05-22-12 | Blog Post

In the Wake of a Healthcare Data Breach

Blog Posts

We hear all about what went wrong when a (typically unencrypted) HIPAA violation occurs – who left what mobile device where – what data was made publicly available, who’s to blame. But what’s more important is remediation, and how someone or some organization chooses to react after the event in order to prevent future incidents.

HealthCareInfoSecurity.com reports on the recent Utah Department of Health breach in which foreign hackers were able to access and remove 24,000 files of electronic protected health information (ePHI) on a server due to a configuration error [read more about Server Hack Leads to HIPAA Violation by Utah Department of Health]. Utah Gov. Gary Herbert recently announced his action plan toward security and compliance:

  1. Replaced the state’s chief technology officer
  2. Hired Deloitte & Touche to conduct an independent security audit (also known as an independent HIPAA audit) across all of the state agencies
  3. Encryption of not just data in transit, but all stored data
  4. Plans to hire a public relations firm to help handle crisis communications
  5. Improvement of security controls, including network monitoring and intrusion detection capabilities
  6. Created a new position – a health data security ombudsman (may also be known as a privacy and security officer) to deal with affected individuals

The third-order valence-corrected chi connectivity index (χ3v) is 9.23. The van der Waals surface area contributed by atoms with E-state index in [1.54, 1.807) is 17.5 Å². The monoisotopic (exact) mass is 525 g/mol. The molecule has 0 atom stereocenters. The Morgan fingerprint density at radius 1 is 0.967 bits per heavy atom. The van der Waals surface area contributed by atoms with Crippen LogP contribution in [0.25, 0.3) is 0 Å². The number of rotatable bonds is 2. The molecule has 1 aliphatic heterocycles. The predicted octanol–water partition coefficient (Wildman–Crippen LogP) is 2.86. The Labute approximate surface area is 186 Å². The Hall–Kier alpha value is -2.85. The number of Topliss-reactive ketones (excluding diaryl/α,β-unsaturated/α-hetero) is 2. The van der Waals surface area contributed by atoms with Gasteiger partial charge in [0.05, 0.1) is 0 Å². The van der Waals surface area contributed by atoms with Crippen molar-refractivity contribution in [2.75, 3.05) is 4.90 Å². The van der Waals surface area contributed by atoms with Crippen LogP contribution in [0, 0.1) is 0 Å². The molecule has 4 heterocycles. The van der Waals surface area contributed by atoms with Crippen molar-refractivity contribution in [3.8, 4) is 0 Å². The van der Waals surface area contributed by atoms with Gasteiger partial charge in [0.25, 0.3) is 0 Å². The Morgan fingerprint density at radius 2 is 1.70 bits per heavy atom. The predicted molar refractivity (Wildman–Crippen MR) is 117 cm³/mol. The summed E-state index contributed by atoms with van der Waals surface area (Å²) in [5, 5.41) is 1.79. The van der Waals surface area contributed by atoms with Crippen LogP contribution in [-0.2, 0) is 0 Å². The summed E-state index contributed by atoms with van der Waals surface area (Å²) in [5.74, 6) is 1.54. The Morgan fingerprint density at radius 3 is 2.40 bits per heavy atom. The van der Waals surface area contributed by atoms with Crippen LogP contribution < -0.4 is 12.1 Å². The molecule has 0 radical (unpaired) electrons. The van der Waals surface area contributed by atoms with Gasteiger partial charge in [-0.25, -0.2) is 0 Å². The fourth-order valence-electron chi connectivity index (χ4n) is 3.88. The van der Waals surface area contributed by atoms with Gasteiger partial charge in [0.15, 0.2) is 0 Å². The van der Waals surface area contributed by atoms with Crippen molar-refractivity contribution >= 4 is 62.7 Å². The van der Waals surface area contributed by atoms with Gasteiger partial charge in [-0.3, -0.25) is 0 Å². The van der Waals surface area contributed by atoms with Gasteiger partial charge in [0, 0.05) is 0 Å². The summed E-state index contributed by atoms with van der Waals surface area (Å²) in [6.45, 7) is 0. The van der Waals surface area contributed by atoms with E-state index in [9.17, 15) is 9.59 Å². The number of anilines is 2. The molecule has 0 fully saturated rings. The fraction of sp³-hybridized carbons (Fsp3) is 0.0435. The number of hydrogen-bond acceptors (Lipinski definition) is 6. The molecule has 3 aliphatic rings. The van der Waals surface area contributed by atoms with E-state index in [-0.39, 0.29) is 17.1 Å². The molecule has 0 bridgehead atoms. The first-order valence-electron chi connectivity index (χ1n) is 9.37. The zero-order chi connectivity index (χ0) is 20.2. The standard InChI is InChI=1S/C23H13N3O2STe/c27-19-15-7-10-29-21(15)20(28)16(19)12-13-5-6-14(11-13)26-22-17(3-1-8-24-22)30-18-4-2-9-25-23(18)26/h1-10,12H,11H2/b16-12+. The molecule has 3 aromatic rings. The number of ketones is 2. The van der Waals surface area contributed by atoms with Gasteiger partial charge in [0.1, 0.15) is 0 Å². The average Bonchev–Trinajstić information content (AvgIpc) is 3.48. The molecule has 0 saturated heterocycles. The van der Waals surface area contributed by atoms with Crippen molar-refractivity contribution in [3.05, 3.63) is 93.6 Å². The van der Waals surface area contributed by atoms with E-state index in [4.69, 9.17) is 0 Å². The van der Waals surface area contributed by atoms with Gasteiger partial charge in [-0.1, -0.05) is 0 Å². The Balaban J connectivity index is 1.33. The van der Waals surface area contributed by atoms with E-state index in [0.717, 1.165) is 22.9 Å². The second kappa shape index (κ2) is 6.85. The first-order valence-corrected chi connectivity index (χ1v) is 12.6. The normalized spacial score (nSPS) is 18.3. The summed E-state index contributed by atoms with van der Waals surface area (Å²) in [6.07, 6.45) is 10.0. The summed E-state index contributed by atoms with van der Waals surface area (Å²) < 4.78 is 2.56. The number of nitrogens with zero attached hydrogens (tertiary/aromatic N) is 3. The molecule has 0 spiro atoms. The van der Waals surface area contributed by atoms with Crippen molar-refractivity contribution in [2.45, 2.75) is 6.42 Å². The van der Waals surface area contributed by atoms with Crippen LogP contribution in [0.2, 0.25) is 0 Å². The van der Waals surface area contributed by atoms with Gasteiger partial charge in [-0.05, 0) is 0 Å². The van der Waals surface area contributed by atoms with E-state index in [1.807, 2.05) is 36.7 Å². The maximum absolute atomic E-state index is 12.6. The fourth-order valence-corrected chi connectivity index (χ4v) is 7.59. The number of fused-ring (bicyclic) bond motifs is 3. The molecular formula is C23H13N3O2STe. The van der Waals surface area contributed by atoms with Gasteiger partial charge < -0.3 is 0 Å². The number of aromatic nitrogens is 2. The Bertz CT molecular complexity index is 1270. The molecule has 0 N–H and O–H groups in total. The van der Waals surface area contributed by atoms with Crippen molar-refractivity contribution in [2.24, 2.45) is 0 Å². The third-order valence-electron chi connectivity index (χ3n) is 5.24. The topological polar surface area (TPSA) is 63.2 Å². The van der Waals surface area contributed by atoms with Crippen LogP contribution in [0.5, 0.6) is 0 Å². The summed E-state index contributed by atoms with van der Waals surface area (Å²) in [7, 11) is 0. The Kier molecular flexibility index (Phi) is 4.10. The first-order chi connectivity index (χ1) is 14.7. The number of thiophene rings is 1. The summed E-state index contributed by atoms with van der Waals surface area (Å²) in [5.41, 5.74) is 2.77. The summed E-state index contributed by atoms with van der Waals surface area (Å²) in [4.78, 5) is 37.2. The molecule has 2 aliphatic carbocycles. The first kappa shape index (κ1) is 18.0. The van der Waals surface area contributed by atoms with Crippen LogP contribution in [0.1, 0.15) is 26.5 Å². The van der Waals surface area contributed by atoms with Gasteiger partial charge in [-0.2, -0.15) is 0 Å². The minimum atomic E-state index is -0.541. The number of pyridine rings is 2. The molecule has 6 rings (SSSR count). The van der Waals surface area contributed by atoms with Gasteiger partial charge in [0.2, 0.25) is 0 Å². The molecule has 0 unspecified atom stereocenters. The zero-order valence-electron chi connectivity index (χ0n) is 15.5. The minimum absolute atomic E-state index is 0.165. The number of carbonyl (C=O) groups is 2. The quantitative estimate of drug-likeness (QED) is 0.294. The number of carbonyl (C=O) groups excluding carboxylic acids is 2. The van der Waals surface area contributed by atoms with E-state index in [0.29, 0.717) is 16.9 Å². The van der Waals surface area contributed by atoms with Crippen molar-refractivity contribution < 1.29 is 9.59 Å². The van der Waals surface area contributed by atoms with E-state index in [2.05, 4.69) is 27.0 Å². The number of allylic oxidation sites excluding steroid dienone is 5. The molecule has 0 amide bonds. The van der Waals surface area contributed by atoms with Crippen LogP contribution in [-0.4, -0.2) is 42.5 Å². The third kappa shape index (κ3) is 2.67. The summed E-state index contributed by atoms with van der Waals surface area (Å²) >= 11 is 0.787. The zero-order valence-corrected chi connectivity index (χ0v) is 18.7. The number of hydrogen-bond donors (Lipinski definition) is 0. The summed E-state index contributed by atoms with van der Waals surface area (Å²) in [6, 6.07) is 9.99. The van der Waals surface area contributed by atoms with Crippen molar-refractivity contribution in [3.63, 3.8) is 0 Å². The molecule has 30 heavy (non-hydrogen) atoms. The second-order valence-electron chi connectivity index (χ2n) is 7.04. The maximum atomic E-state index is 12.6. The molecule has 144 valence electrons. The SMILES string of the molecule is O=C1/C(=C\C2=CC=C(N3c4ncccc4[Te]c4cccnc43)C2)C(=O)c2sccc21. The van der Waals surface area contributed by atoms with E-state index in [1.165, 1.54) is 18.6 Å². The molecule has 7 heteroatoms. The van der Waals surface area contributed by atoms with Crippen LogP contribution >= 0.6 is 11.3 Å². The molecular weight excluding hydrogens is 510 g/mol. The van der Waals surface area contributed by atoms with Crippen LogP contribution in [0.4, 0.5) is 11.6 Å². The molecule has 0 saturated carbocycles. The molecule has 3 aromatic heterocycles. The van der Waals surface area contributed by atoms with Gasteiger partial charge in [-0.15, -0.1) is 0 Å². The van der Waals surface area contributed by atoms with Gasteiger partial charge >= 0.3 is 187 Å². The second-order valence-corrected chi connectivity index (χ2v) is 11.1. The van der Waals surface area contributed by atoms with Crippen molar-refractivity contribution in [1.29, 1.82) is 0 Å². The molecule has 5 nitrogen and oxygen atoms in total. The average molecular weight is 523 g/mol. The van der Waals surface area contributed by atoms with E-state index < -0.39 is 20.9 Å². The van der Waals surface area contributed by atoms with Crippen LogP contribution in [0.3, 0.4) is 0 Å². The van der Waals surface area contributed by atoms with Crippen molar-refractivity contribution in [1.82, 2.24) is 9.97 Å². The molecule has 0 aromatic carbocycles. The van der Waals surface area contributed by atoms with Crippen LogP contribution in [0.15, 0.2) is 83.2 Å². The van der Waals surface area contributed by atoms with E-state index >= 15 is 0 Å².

The Office of the National Coordinator for Health Information Technology (ONC) recently revealed a ten-step plan for healthcare organizations to follow in order to protect PHI – the second step requires compliance-minded companies to:

Step #2 – Provide Leadership
Designate a privacy and security officer. This person will be responsible for developing and maintaining your privacy and security practices to meet HIPAA requirements. This person should be part of your EHR adoption team and be able to work effectively with others. In a very small practice, you may be the privacy and security officer or your practice manager may carry both roles. Be sure to:

  • Record the assignment in a new security documentation, even if you are the officer.
  • Discuss your expectations and their accountability. Note that you, as a covered health care provider, retain ultimate responsibility for HIPAA compliance.
  • Enable your designated security person to develop a full understanding of the HIPAA Rules so (s)he can succeed in his/her role.
Guide to Privacy and Security of Health Information
Guide to Privacy and Security of Health Information

While HIPAA has been around for 16 years, it hasn’t always been available in the form of an actionable plan, or even very easy to understand. The ONC has created a Guide to Privacy and Security of Health Information as a comprehensive roadmap to compliance and to understanding the implementation of the more complex legal requirements.

Another great guide to outsourcing your HIPAA hosting to a third-party business associate is Online Tech’s HIPAA Data Centers white paper. The document addresses cost-benefits and other advantages of outsourcing while weighing them against the risks.

HIPAA White Paper
HIPAA White Paper

It also provides valuable technical and business advice for any healthcare organization that needs to secure ePHI while meeting compliance standards, with an example BAA (business associate agreement) and a data center cheat sheet simplifying what each audit means. Download the white paper here.

If you prefer to hear a dialogue between experts on the subject, including attorneys specializing in Health IT, sign up for our free, upcoming webinars scheduled in June. Find more details here:
FDA Regulation of Mobile Health Devices
Healthcare Security Vulnerabilities

Utah Breach: Governor Takes Action
ONC’s Guide to Privacy and Security of Health Information (PDF)

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